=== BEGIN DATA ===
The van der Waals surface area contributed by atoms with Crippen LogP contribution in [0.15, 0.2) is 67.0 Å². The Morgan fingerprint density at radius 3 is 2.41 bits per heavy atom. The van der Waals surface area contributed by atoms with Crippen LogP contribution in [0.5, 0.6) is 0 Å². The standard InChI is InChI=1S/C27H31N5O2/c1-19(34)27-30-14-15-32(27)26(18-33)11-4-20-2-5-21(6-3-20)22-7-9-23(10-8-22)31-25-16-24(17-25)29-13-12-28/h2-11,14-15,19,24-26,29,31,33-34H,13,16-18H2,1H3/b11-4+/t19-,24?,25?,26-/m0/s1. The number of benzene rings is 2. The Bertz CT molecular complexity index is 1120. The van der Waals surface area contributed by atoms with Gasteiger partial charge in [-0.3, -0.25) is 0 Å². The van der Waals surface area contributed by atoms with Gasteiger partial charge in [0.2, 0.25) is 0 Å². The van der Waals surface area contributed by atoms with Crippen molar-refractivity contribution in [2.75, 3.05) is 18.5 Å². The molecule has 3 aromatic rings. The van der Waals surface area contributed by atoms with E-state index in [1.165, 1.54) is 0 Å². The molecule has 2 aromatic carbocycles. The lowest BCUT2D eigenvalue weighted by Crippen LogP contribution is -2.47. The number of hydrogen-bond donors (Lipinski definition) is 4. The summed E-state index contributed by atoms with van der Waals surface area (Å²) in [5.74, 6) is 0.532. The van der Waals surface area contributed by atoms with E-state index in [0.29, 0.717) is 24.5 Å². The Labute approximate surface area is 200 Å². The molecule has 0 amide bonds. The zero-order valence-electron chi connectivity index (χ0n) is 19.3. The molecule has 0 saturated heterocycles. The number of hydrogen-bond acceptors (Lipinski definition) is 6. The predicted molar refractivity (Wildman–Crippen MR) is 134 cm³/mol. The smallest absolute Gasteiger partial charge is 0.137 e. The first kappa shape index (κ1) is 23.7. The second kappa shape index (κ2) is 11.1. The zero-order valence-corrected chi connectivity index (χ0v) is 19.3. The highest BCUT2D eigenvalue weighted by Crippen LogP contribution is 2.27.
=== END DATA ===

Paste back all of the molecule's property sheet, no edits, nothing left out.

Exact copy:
The van der Waals surface area contributed by atoms with Crippen LogP contribution in [0.15, 0.2) is 67.0 Å². The Morgan fingerprint density at radius 3 is 2.41 bits per heavy atom. The van der Waals surface area contributed by atoms with Crippen LogP contribution in [0.5, 0.6) is 0 Å². The standard InChI is InChI=1S/C27H31N5O2/c1-19(34)27-30-14-15-32(27)26(18-33)11-4-20-2-5-21(6-3-20)22-7-9-23(10-8-22)31-25-16-24(17-25)29-13-12-28/h2-11,14-15,19,24-26,29,31,33-34H,13,16-18H2,1H3/b11-4+/t19-,24?,25?,26-/m0/s1. The number of benzene rings is 2. The Bertz CT molecular complexity index is 1120. The van der Waals surface area contributed by atoms with Gasteiger partial charge in [-0.3, -0.25) is 0 Å². The van der Waals surface area contributed by atoms with Gasteiger partial charge in [0.2, 0.25) is 0 Å². The van der Waals surface area contributed by atoms with Crippen molar-refractivity contribution in [2.75, 3.05) is 18.5 Å². The molecule has 3 aromatic rings. The van der Waals surface area contributed by atoms with E-state index in [1.165, 1.54) is 0 Å². The molecule has 2 aromatic carbocycles. The lowest BCUT2D eigenvalue weighted by Crippen LogP contribution is -2.47. The number of hydrogen-bond donors (Lipinski definition) is 4. The summed E-state index contributed by atoms with van der Waals surface area (Å²) in [5.74, 6) is 0.532. The van der Waals surface area contributed by atoms with E-state index in [0.29, 0.717) is 24.5 Å². The Labute approximate surface area is 200 Å². The molecule has 0 amide bonds. The zero-order valence-electron chi connectivity index (χ0n) is 19.3. The molecule has 0 saturated heterocycles. The number of hydrogen-bond acceptors (Lipinski definition) is 6. The predicted molar refractivity (Wildman–Crippen MR) is 134 cm³/mol. The smallest absolute Gasteiger partial charge is 0.137 e. The first kappa shape index (κ1) is 23.7. The second kappa shape index (κ2) is 11.1. The zero-order valence-corrected chi connectivity index (χ0v) is 19.3. The highest BCUT2D eigenvalue weighted by Crippen LogP contribution is 2.27.